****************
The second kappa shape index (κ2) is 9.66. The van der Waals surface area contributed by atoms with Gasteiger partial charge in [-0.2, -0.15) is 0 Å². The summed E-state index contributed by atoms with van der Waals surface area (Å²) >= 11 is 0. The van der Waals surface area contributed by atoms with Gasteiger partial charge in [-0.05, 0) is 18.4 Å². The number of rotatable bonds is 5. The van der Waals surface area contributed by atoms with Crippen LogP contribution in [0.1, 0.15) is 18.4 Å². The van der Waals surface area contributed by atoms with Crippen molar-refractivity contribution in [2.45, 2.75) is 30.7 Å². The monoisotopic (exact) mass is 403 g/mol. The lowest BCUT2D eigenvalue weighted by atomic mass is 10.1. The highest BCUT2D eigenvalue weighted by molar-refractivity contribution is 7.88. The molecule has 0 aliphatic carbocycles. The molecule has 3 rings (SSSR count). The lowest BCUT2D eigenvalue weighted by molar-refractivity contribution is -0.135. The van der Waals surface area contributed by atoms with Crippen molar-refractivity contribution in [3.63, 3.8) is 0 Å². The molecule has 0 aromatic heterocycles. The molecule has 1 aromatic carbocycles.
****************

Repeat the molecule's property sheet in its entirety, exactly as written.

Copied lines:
The second kappa shape index (κ2) is 9.66. The van der Waals surface area contributed by atoms with Gasteiger partial charge in [-0.2, -0.15) is 0 Å². The summed E-state index contributed by atoms with van der Waals surface area (Å²) >= 11 is 0. The van der Waals surface area contributed by atoms with Gasteiger partial charge in [-0.05, 0) is 18.4 Å². The number of rotatable bonds is 5. The van der Waals surface area contributed by atoms with Crippen LogP contribution in [0.1, 0.15) is 18.4 Å². The van der Waals surface area contributed by atoms with Crippen molar-refractivity contribution in [2.45, 2.75) is 30.7 Å². The monoisotopic (exact) mass is 403 g/mol. The lowest BCUT2D eigenvalue weighted by atomic mass is 10.1. The highest BCUT2D eigenvalue weighted by molar-refractivity contribution is 7.88. The molecule has 0 aliphatic carbocycles. The molecule has 3 rings (SSSR count). The lowest BCUT2D eigenvalue weighted by molar-refractivity contribution is -0.135. The van der Waals surface area contributed by atoms with Crippen molar-refractivity contribution in [3.63, 3.8) is 0 Å². The molecule has 0 aromatic heterocycles. The molecule has 1 aromatic carbocycles.